Preferred: Demonstrated and broad knowledge and expertise regarding scholarly communications and scholarly publishing issues. Deep understanding of scholarly and research enterprise at research universities or other research oriented institutions. Comprehensive knowledge and understanding of the evolving digital context for scholarship, research, teaching, and creative expression. Wide-ranging knowledge and understanding of scholarly publishing initiatives in research libraries, including technology platforms for publishing, staffing options, and business models. Experience with new information technologies. Strong interpersonal, collaboration, and teambuilding skills. Impeccable presentation, written, and oral communication skills.

 To apply: https://frb.taleo.net/careersection/jobdetail.ftl?job=244803

International Digital Curation Conference 2016 (IDCC16)

The International Digital Curation Conference 2016 was in Amsterdam between 23-24 February.

IASSIST was again a sponsor, and presented a poster on IASSIST members’ activities. In addition, plenty of familiar faces were present including our current IASSIST president and three former ones.

This year’s conference was the eleventh IDCC and took the title of "Visible data, invisible infrastructure". This asks what can we do to make the hard work of preserving data and making it and keeping it usable as easy as possible for researchers to use and as unobtrusive as possible in their work.

One feature of this year’s conference was the importance of terminology. In his opening keynote, Barend Mons made a good point that accessible data is not open data and sharing data does not make it reusable. Reusable is what is important. In his plenary, Andrew Sallans spoke of openness and sharing as core to scientific activity. His presentation was insightful on how data is lost (paywalls, broken links, TIF walls), as was his call for five percent of research budgets be reserved for data stewardship and the need for Europe to train 500,000 data experts in the next decade. The final keynote from Susan Halford was a warning about sloppy research methodology as researchers gorge on new big data sources. Using social media as an example, she cautioned on how these are not “naturally occurring” data but mediated by private companies using methods we do not know about.

The rest of the conference split into concurrent sessions with either a national or institutional focus, or featuring demonstrations and elaborations on tools and services. It is interesting to see how ventures like Dataverse and DMPonline/Tool fit into national infrastructure initiatives like Australian National Data Service or Canada’s Portage and institutional ones like those demonstrated by the universities of Oxford and California. If they are to do so successfully, it will be with a vison of enabling researchers to do better science rather than compelling researchers to comply with bureaucracy, and that the route to achieving this will be through open standards and building on existing initiatives rather than going back to constructing new tools to do essentially the same job.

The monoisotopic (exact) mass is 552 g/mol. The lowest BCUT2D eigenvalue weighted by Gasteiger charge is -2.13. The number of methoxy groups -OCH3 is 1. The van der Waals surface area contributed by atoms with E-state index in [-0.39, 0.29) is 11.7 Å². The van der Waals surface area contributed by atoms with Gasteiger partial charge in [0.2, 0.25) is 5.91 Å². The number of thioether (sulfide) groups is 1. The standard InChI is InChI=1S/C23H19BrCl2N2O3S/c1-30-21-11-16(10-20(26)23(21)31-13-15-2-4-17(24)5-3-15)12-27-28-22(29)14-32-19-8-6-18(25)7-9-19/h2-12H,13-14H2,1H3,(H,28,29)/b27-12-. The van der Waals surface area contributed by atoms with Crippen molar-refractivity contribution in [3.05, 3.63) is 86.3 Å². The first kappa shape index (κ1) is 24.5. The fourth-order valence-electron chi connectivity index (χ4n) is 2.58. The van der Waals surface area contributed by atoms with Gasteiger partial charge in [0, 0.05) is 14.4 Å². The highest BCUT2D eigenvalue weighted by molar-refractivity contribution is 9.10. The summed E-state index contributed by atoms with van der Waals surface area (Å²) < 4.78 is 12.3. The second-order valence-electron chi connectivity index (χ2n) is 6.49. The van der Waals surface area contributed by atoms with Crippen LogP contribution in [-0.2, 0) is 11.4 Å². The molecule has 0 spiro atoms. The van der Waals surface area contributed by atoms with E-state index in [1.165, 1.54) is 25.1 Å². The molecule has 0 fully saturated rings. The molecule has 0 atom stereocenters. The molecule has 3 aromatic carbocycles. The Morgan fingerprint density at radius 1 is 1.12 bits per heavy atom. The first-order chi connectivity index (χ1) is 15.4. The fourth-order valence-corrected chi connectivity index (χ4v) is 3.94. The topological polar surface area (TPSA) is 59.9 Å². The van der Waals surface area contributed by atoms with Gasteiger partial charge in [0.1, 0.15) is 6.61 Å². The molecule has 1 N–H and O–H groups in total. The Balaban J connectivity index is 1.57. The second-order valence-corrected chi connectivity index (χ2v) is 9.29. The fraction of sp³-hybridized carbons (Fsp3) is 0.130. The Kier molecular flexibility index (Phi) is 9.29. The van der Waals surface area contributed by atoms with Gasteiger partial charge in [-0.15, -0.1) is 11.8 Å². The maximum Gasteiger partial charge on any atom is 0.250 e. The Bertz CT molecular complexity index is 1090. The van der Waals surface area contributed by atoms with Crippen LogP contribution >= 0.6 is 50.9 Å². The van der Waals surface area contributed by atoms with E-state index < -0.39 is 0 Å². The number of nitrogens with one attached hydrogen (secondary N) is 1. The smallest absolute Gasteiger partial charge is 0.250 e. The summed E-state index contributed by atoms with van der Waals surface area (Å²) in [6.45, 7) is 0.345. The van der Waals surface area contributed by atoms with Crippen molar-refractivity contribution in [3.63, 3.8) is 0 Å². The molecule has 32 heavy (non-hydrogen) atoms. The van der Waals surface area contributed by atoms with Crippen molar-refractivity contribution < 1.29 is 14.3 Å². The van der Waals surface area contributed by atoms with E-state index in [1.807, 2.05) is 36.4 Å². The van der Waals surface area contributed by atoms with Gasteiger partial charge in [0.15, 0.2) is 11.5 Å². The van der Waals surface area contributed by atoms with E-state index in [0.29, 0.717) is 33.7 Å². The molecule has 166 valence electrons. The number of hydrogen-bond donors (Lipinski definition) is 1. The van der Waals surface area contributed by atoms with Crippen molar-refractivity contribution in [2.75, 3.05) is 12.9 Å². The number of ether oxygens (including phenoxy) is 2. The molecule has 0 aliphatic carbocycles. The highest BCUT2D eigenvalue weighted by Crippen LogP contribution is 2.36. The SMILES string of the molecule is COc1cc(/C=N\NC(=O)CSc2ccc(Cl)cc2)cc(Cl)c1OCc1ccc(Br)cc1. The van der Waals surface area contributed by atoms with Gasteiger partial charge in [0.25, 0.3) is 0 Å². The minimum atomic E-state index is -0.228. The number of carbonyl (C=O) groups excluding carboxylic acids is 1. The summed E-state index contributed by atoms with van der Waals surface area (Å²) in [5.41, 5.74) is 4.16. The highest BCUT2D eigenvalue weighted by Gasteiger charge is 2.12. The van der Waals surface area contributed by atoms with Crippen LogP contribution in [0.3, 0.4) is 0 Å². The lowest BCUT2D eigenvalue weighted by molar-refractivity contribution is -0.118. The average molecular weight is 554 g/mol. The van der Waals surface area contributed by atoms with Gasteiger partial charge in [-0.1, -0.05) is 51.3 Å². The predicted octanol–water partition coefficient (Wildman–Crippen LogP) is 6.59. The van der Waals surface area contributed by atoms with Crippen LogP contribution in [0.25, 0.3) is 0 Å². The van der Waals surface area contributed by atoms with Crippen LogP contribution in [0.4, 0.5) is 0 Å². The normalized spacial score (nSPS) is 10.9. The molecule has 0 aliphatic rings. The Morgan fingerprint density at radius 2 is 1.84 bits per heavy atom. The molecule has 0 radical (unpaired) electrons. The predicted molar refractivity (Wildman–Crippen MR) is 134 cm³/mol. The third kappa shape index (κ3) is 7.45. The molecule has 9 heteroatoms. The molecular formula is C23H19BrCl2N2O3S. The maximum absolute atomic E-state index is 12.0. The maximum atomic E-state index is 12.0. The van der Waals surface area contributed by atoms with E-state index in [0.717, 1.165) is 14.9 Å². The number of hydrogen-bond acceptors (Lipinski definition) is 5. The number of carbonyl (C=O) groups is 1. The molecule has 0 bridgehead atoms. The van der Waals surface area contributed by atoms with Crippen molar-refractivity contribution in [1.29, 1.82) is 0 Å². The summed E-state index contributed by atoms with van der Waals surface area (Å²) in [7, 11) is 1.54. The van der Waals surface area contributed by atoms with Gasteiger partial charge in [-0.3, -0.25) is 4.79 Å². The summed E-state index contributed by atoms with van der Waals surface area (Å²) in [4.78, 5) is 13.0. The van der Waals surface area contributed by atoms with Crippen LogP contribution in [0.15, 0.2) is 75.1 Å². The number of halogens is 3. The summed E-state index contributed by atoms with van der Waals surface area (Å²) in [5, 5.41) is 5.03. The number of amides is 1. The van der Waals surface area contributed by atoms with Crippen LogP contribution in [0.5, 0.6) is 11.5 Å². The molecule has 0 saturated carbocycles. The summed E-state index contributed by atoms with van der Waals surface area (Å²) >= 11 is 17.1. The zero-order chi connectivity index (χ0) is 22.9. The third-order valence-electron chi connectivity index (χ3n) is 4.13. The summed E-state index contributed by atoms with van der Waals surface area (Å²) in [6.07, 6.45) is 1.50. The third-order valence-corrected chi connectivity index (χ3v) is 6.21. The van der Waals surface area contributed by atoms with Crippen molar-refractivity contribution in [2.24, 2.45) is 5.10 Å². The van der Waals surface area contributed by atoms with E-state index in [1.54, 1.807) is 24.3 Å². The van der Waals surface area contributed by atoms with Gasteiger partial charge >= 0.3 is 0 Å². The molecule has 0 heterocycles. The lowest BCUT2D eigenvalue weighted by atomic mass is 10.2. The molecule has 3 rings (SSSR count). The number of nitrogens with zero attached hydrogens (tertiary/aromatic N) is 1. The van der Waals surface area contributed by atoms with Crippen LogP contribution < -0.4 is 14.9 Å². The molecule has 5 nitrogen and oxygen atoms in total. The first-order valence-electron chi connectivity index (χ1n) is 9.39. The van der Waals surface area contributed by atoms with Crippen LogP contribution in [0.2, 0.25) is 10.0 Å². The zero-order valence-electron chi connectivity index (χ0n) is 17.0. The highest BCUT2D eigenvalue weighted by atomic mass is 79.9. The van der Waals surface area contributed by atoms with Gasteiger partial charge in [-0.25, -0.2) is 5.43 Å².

An impressive feature of IDCC is the methodological rigour applied to research papers. An example to highlight from the programme was Renata Curty’s research on Factors influencing research data reuse in social sciences.

The final notable aspect of IDCC16 was how almost none of the suggestions in keynotes and tools presented supported “traditional” academic publishing. Reuse needs discoverable, machine readable, contextualised data with minimal barriers to access and minimal limits on usage – not the business model on which some well-known academic publishers thrive.

All presentations, posters, demonstrations, as well as blogs reporting on IDCC16 can be found on the DCC website.

  • IASSIST Quarterly

    Publications Special issue: A pioneer data librarian
    Welcome to the special volume of the IASSIST Quarterly (IQ (37):1-4, 2013). This special issue started as exchange of ideas between Libbie Stephenson and Margaret Adams to collect

    more...

  • Resources

    Resources

    A space for IASSIST members to share professional resources useful to them in their daily work. Also the IASSIST Jobs Repository for an archive of data-related position descriptions. more...

  • community

    • LinkedIn
    • Facebook
    • Twitter

    Find out what IASSISTers are doing in the field and explore other avenues of presentation, communication and discussion via social networking and related online social spaces. more...